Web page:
Generating ideas, connections, and action

Is It Time for Xtreme Collaboration 3.0?


Picture1.preview.jpgRecently I was describing “Xtreme Collaboration,” a project that grew out of an Open Space session at one of our national meetings many years ago. The enthusiastic buzz it created left me wondering if it might just be time for the sequel, Xtreme Collaboration Returns or 3.0 depending on your favorite frame.  

 

So first, what was the project?

I pitched the idea during Creating Space (our national meeting) with the prompt: “the Xtreme collaboration session is for people who are willing to explore the possibility that we just may be going about this all wrong.” I had been mulling over the paradox in the non-profit sector, from a niche marketing perspective, that the organizations with whom you have the greatest mission alignment are your competitors.  You have probably heard the widely used metaphor, ‘we are competing for slices of the same pie.’ Given the prevalence of this assumption (and its impact on our behaviors) I became curious about whether anyone had ever tested this assumption and began to consider the possibility that it might not be true.

Hence the Xtreme Collaboration experiment.  I proposed to the pioneers who showed up that we test this hypothesis and up the ante by suggesting that we might even be able to raise more funds (or bake a bigger pie if we are to stick with that metaphor) through collaborative marketing and fundraising.  We proposed a matrix (yes a nod to the film which gives you an idea about how long ago this was) that we would use to let each other know who we current received funding from and who we were approaching for funding.  See the sample below:


Organization Name

Who Funds You

Who You Are Approaching

LLC

Foundation A

Foundation B

Foundation C

Foundation X

Foundation Y

 

Organization “B”

Foundation  G

Foundation  H

Foundation B


 

The idea was that if my organization (LLC) received funding from Foundation B and another organization, Organization B (who listed themselves in the Matrix), submitted a proposal to or was in a conversation with Foundation B, I would reach out to Organization B and offer to speak to my contact at Foundation B on their behalf if they wanted to tell me about their proposal so that I could speak concretely and positively about their proposal. We had a couple of ideas we tried out:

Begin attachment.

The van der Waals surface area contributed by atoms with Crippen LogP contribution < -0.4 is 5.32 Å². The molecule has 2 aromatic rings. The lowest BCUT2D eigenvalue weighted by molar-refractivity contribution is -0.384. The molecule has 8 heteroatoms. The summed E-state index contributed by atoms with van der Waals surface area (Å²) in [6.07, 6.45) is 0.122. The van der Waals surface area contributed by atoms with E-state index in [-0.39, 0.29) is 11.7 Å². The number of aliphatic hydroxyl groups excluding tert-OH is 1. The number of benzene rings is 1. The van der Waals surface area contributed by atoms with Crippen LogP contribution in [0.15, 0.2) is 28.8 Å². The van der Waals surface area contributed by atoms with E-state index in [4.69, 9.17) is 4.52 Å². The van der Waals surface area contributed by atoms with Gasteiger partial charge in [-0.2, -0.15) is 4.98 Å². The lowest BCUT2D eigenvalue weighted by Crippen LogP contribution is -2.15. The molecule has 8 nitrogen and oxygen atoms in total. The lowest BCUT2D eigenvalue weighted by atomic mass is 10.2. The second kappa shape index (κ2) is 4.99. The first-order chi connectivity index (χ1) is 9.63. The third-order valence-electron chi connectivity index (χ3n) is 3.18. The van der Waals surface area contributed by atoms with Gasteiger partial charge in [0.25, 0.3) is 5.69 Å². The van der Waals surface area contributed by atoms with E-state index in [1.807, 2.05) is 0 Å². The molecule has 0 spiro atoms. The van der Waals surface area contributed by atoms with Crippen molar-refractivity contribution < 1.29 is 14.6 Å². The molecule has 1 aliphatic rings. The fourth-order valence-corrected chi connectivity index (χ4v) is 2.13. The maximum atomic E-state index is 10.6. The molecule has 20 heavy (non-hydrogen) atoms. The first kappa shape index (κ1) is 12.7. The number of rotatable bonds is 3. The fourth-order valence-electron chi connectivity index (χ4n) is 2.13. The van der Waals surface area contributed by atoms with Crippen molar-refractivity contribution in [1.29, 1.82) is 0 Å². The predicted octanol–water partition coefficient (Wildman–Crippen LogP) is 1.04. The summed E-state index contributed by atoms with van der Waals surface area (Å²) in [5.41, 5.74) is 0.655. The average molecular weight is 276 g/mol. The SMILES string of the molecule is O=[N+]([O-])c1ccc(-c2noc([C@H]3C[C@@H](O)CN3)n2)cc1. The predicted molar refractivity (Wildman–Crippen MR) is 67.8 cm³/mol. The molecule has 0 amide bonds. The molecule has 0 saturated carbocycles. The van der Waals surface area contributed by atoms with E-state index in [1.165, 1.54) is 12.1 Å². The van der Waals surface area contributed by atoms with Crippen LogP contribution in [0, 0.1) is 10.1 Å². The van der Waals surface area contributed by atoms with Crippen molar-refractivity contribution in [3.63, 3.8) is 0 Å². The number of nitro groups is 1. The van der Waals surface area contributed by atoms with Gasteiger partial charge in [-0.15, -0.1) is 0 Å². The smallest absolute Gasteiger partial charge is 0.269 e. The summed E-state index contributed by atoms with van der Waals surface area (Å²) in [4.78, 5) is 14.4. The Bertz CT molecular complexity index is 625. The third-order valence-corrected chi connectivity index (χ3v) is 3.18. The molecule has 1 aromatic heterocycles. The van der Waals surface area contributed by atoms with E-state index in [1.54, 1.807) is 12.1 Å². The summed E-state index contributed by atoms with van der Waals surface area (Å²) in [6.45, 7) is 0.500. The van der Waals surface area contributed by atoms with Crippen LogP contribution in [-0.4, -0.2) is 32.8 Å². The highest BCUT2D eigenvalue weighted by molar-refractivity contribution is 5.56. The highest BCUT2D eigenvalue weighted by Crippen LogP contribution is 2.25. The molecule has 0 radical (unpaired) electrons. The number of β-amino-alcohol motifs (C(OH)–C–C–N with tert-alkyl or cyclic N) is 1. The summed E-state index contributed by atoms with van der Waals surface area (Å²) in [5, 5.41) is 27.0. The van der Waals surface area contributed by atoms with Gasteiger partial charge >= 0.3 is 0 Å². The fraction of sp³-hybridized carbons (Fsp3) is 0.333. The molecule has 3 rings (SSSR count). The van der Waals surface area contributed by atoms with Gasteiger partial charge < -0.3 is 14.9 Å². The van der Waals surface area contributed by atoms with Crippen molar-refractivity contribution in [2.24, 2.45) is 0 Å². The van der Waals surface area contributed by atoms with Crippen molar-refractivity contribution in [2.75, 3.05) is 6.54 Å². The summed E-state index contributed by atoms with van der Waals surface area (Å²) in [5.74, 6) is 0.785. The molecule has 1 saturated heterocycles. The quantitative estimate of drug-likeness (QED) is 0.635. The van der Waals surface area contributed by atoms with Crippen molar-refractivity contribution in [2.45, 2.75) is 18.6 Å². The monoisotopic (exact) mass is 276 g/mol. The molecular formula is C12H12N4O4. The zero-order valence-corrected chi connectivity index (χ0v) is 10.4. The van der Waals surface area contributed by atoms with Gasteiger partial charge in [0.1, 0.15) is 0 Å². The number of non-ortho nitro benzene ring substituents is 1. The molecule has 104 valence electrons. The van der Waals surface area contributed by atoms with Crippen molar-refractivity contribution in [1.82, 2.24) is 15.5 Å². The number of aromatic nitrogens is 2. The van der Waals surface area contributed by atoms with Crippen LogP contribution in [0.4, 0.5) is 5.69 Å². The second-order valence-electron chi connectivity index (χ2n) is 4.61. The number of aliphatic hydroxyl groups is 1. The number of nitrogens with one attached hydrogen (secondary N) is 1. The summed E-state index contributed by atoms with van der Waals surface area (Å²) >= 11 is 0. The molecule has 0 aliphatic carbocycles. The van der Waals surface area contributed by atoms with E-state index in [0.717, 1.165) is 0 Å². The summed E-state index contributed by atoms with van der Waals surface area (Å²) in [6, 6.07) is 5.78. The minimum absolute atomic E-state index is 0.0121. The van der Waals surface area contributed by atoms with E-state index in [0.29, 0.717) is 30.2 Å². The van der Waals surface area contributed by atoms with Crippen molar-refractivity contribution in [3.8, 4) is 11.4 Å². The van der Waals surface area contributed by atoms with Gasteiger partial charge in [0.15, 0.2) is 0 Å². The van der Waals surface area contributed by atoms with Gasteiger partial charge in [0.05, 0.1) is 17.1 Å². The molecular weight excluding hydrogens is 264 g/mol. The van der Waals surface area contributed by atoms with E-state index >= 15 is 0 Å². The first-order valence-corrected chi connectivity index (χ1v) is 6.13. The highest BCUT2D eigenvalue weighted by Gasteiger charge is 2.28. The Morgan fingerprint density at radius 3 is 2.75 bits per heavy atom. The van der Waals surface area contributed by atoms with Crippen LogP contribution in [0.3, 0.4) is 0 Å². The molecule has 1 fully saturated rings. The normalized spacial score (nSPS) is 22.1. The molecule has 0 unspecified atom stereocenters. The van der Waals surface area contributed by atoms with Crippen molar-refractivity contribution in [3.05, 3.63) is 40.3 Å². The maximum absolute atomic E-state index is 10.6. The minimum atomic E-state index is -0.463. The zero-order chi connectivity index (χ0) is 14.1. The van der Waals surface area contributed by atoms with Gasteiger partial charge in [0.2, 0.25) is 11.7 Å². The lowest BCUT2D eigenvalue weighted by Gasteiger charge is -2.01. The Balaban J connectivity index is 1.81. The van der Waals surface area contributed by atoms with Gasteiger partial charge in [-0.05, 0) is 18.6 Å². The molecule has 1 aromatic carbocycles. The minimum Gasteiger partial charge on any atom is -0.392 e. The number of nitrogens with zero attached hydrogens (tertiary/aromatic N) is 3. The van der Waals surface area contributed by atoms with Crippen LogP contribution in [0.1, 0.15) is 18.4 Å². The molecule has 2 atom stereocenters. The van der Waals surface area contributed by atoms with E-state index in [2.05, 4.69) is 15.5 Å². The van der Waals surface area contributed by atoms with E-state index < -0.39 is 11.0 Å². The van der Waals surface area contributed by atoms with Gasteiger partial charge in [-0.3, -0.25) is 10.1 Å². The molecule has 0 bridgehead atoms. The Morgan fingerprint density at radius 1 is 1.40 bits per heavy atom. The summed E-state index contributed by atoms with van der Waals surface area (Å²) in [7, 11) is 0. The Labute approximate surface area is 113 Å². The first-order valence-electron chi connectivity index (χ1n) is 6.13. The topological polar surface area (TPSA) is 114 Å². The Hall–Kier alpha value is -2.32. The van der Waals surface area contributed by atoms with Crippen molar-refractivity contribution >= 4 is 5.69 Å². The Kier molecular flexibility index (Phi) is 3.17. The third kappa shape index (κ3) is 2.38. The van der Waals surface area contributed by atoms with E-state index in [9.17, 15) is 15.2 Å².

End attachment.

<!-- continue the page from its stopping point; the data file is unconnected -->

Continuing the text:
• That we could be champions for leadership development investment and help increase investments in the field by promoting good work
  • That recommending the good work of others programs to our funders would not cause them to fund these programs instead of ours
  • That it would be unusual for funders to get calls from their grantees on behalf of another organization’s and we hoped would carry the weight of a program knowledgeable about the field
  • That increased funding for leadership development is good for all who believe that leadership is critical to social change because there is no shortage of work to be done, only a shortage of funding
     

So what happened?

We started out with a dozen or so enthusiasts who filled out the matrix.  Obviously we could have suggested that everyone use the Who is Funding You column as a cultivation strategy asking everyone to introduce you to their funder.  For this experiment we thought reinforcing cultivation efforts already underway would be more effective than having each person do fifteen or twenty email-introductions to each of our funders.  Only a handful people actively engaged over the course of the next six months.  Still, we generated $200,000 in new grants total (to two different organizations) and none of the participating recommenders lost funding from their current funders.   It was a modest experiment.  We can’t claim to have disproved current assumption or even solidly affirmed our hypothesis but it does make us wonder if we don’t need more research.  

We have also experimented with joint marketing and a number of programs are sharing their evaluation findings.  Together we can pool our data and findings to make a more compelling case for leadership development.  A big shout out as well to Cynthia Chavez, former LLC board member and Executive Director of LeaderSpring.  Cynthia is another pioneer in Xtreme Collaboration who did joint cultivation meetings with LLC and helped us get support from some of her funders.  I bet there are more examples these days and I would love to see us share them and craft new experiments.  After all, we have seen the power of networks and we are a powerful network so lets put it to use in designing Xtreme Collaboration 3.0.  Are you game?  Send me an email Deborah@leadershiplearning.org.
 

For Xtreme Collaboration 2.0 See Our 2009 Article